I know that orange peel has been covered in the forums many times, but I would like to clarify a couple of things...
I painted my 68 Beetle Convertible this weekend and the clear has some orange peel in it. I am using 2 stage PPG Omni, the clear is the MC260 and I am using the MH168 hardner. I sprayed 3 coats of color and about 6 coats of clear (I kept trying to get it to flow out). The clear flowed good in some spots, but overspray and lack of expreience made for a lot of orange peel. I have read that you can wet sand with 1500 - 2000 and then buff it out. I do not have access to a rotary (grinder style) buffer right now and I'm running a little low on $$, so I was wondering if my orbital buffer will suffice. Or if there is something I could adapt to my drill or DA... Also, how long should I allow the clear to cure before starting the process?
Thanks in advance for your help!
Borrow or rent a buffer, there are foam pads available for use on a DA and it will work if you set the DA on spin mode but a buffer works way better. Make absolutely sure that any tools that have been used with sandpaper are completely clean before using them for buffing- a small piece of abrasive from previous sanding duties can really ruin your day when buffing. Anything related to buffing and colorsanding must be kept perfectly clean.
On the "how long", with 6 COATS it might take a few days before it hardens enough to buff. Try some 1500 DRY first and SEE if the residue "ball's up" under the paper. If it DOES,it's still too wet to sand.
If the 'peel is bad and having that many coats you could start with 1000 then up it to 1500. I'd say 6-800 but it's real easy to cut thru with those grits so I wouldn't go lower than the 1K.
Be SURE to keep your buffing speed under 1700 RPM. SO be carefull that you get a buffer and not a grinder.
WATCH THE EDGE'S !!!!!
Get one of the new Porter Cable random orbiter buffers. My son purchased one for his Vette and it is great. It is not your whimpy el cheapo buffer. It is much easier to use than a traditional buffer, and is also much safer to use.
You can find them at Lowes for around $90.
Hence my confusion....
baddbob - You are saying that the only way to really get a good result is to buy a buffer... Any particular compund you recommend?
Bee4Me - I bought some 1500 grit today, so I will cut it with 1500 and work to 2000. It's been a few days already, so I will test it out. Thanks!
302/Z28 - Are you saying that I can use an orbital buffer for this?
Also, if I sand it now how long do I have before I need to buff it out? Can I sand it now and wait a week or so to buff or does it need to be done right away?
rent the proper tool.
as far as how long to wait rule of thumb im told is double the 1 week rule.
youll be dealing with a harder clear and itll make for a better job the longer you wait.
heck I painted my car and waited 2 1/2 weeks to wetsand and buff.
heres a pic of the result:
i did BC/CC as you did.
then after about 3 months wax it. (gives paint enough time to properly degas)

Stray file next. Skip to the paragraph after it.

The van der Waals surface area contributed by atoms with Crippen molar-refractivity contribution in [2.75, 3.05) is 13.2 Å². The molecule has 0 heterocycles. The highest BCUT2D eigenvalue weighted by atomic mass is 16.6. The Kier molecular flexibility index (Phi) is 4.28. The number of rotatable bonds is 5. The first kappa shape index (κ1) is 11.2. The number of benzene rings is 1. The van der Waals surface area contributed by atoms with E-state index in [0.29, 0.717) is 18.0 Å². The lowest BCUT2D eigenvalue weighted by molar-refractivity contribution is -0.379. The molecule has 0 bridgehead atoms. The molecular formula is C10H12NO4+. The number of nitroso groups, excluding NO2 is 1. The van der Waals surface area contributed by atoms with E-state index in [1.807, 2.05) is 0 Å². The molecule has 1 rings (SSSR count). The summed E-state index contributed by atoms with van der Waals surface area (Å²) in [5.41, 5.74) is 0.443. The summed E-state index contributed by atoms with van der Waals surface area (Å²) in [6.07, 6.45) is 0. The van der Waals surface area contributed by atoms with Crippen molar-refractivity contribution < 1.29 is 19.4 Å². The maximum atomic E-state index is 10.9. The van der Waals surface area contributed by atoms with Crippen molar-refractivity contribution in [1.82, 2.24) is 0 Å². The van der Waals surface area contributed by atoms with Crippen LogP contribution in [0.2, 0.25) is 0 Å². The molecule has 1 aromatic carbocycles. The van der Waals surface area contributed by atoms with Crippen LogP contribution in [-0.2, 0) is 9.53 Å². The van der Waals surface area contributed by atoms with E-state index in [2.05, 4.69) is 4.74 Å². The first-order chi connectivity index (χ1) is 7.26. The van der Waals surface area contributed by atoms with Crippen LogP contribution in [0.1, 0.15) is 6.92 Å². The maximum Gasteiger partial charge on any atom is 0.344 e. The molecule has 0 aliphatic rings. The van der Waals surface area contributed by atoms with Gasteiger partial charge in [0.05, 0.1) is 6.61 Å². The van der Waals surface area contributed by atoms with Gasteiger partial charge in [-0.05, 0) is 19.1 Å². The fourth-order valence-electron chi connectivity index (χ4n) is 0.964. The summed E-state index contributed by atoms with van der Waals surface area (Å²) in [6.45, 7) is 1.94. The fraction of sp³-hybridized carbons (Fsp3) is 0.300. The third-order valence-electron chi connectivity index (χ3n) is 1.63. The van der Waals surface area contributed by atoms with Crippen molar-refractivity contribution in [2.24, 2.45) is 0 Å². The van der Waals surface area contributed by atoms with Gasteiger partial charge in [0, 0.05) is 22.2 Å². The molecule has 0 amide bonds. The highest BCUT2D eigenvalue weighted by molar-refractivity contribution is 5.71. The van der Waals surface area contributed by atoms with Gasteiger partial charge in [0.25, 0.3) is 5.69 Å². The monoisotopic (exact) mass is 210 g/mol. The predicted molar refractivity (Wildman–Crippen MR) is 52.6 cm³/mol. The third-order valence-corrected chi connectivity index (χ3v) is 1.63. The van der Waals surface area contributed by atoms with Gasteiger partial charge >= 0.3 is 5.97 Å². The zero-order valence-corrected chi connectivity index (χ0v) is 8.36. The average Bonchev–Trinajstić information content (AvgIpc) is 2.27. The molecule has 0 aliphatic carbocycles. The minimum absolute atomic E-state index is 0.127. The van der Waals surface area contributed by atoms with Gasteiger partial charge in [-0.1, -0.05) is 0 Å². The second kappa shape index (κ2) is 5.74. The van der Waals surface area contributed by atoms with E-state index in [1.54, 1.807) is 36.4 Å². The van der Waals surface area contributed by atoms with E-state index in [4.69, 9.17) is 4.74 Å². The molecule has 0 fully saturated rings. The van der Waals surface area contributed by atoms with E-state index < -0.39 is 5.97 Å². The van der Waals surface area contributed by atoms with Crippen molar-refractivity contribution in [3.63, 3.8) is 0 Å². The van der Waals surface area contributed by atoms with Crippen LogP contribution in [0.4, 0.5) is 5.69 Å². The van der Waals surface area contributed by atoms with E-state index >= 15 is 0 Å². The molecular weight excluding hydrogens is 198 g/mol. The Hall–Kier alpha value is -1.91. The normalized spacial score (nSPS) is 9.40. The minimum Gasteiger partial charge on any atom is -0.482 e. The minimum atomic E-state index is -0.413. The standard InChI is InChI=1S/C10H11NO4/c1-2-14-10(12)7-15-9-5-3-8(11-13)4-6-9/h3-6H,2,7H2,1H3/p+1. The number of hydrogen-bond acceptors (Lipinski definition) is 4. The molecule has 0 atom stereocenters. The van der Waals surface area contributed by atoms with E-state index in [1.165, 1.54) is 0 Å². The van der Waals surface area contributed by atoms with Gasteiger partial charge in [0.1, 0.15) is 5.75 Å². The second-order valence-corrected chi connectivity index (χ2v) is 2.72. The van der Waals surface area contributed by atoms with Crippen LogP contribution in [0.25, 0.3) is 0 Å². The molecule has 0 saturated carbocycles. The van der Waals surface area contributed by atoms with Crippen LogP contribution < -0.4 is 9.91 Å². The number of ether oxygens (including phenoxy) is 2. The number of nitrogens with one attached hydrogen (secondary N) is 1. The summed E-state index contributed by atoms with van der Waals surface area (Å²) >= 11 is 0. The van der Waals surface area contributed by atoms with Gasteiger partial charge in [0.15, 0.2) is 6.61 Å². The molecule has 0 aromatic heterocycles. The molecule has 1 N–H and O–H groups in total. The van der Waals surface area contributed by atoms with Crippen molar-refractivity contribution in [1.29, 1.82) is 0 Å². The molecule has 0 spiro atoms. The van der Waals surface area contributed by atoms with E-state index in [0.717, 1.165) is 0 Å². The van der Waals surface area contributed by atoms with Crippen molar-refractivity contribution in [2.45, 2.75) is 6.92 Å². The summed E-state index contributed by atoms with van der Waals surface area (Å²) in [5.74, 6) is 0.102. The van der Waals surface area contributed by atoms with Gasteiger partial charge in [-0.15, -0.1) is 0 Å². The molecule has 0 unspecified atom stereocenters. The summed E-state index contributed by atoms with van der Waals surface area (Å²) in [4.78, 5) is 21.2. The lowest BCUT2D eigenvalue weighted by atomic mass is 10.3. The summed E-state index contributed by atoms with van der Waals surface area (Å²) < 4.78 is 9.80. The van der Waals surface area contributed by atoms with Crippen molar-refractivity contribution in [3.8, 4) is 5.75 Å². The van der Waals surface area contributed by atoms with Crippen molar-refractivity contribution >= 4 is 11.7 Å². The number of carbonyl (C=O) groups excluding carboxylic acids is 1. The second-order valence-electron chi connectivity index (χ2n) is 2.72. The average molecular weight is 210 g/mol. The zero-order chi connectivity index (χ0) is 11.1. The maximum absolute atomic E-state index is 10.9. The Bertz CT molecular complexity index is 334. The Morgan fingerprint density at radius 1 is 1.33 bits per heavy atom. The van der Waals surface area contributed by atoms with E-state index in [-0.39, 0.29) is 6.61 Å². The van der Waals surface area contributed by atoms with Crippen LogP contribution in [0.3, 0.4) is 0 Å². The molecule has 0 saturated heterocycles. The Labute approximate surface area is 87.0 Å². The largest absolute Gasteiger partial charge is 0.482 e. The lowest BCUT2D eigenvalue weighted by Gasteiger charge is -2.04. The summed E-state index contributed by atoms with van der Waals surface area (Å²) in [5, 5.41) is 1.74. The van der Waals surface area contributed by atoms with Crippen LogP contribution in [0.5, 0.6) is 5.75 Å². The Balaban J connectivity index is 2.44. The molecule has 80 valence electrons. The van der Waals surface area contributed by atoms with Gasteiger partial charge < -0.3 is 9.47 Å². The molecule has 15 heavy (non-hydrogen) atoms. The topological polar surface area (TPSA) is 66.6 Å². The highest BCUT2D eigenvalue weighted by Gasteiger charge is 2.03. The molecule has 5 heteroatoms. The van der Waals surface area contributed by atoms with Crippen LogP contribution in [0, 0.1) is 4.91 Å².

paint will be super hard by then.
i suggest glazing aswell soon after
The clear is much easier to cut and buff before it hardens so waiting till it's cured is just going to be harder work.As for how long after sanding,I've alway's buffed right after. The sanding is to remove the 'peel and nib's so a day or 2 shouldn't matter much.
You can get a cheap buffer at Harbor for less money that will do a good job.
The larger pad will mean less work and IMO a flatter looking finish as opposed to a 6" pad on an orbital DA or such.
I suppose a regular orbital would work OK but I have no experience on using one for this.
Compound would be
3M Perfect-It III Regular cut for the inital with a wool or flat foam pad.
3M Swirll remover with a black waffel pad.
3M Finishing Glaze by hand.
working the clear before its hard will tend to cloud the part your working on.
I asked a owner of a paint/body shop.
he said wait til its cured fully.
before getting the nibs and runs etc. out.
its better to go through 20 sheets of 2000 grit than have to do the job over.
Okay, I looked at a few buffers and have another question....
I see they range in size, so I looked at a 6", 7" (most common), and 9". Other than the amount of surface are that it will cover, is one easier to use than another?
dawg - Thanks for the tip, I will go ahead and wait for it to cure for a few more days. Your Camaro looks NICE!!!
3M had a nes series of compound out not called 3000. I think they work better than the prior, although it could be my imagination. what they don't do is grit up like the old compounds did so it's a bit cleaner. Using a wool pad the 3000 compound buffs out 1500 grit no problem.
7",5/8" arbor is the most common. The MAIN thing is the RPM they run at.That's what you want to pay attention to.1700 is the MAX you want to buff with, you can use a faster one but you'll have to trigger it on & off to keep the speed down.
Thanks everyone! You all helped me figure out what I need and how to do it. So, here's the plan....
I will lightly wet sand the worst areas with some 800 grit.
Then I will start on wet sanding the entire car with 1500.
Then I will switch to 2000 grit.
Then buff out with my yet to be purchased buffer and compound.
I will try to get some pictures posted in my project journal later.
For my rotary buffer/grinder I made up an electrical box with a light dimmer switch, a duplex plug (to plug in the buffer) and about a 6' cord to power up the dimmer. This setup works great. It eliminates the clicking on/off of the trigger. I made this set up about 20 yrs. ago and I had to replace the dimmer switch 1 time.
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